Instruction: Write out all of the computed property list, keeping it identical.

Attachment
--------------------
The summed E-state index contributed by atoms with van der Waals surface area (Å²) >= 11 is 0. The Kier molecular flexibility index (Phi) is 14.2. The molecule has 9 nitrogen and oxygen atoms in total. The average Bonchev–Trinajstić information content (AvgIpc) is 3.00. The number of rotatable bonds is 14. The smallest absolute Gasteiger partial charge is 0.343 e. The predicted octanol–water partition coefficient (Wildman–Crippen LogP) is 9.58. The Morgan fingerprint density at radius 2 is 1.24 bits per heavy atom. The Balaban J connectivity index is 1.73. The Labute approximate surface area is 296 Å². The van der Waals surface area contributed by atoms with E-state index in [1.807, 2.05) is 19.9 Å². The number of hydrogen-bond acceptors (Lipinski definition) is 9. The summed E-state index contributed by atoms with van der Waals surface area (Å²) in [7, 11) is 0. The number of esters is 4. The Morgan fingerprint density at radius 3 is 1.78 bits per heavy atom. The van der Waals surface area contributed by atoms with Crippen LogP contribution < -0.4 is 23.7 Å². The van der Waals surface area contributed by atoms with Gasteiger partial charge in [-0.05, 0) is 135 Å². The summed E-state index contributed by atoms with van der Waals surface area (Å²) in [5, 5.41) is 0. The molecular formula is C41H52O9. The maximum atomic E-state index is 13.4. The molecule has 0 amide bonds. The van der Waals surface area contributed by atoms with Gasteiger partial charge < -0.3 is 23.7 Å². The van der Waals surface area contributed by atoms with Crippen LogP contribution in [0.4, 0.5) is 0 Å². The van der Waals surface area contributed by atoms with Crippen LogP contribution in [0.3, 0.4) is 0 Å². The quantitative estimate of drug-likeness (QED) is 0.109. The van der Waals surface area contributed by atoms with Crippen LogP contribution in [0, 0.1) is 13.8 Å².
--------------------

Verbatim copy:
The summed E-state index contributed by atoms with van der Waals surface area (Å²) >= 11 is 0. The Kier molecular flexibility index (Phi) is 14.2. The molecule has 9 nitrogen and oxygen atoms in total. The average Bonchev–Trinajstić information content (AvgIpc) is 3.00. The number of rotatable bonds is 14. The smallest absolute Gasteiger partial charge is 0.343 e. The predicted octanol–water partition coefficient (Wildman–Crippen LogP) is 9.58. The Morgan fingerprint density at radius 2 is 1.24 bits per heavy atom. The Balaban J connectivity index is 1.73. The Labute approximate surface area is 296 Å². The van der Waals surface area contributed by atoms with E-state index in [1.807, 2.05) is 19.9 Å². The number of hydrogen-bond acceptors (Lipinski definition) is 9. The summed E-state index contributed by atoms with van der Waals surface area (Å²) in [7, 11) is 0. The number of esters is 4. The Morgan fingerprint density at radius 3 is 1.78 bits per heavy atom. The van der Waals surface area contributed by atoms with Crippen LogP contribution < -0.4 is 23.7 Å². The van der Waals surface area contributed by atoms with Gasteiger partial charge in [-0.05, 0) is 135 Å². The summed E-state index contributed by atoms with van der Waals surface area (Å²) in [5, 5.41) is 0. The molecular formula is C41H52O9. The maximum atomic E-state index is 13.4. The molecule has 0 amide bonds. The van der Waals surface area contributed by atoms with Gasteiger partial charge < -0.3 is 23.7 Å². The van der Waals surface area contributed by atoms with Crippen LogP contribution in [0.4, 0.5) is 0 Å². The van der Waals surface area contributed by atoms with Crippen LogP contribution in [0.3, 0.4) is 0 Å². The quantitative estimate of drug-likeness (QED) is 0.109. The van der Waals surface area contributed by atoms with Crippen LogP contribution in [0, 0.1) is 13.8 Å².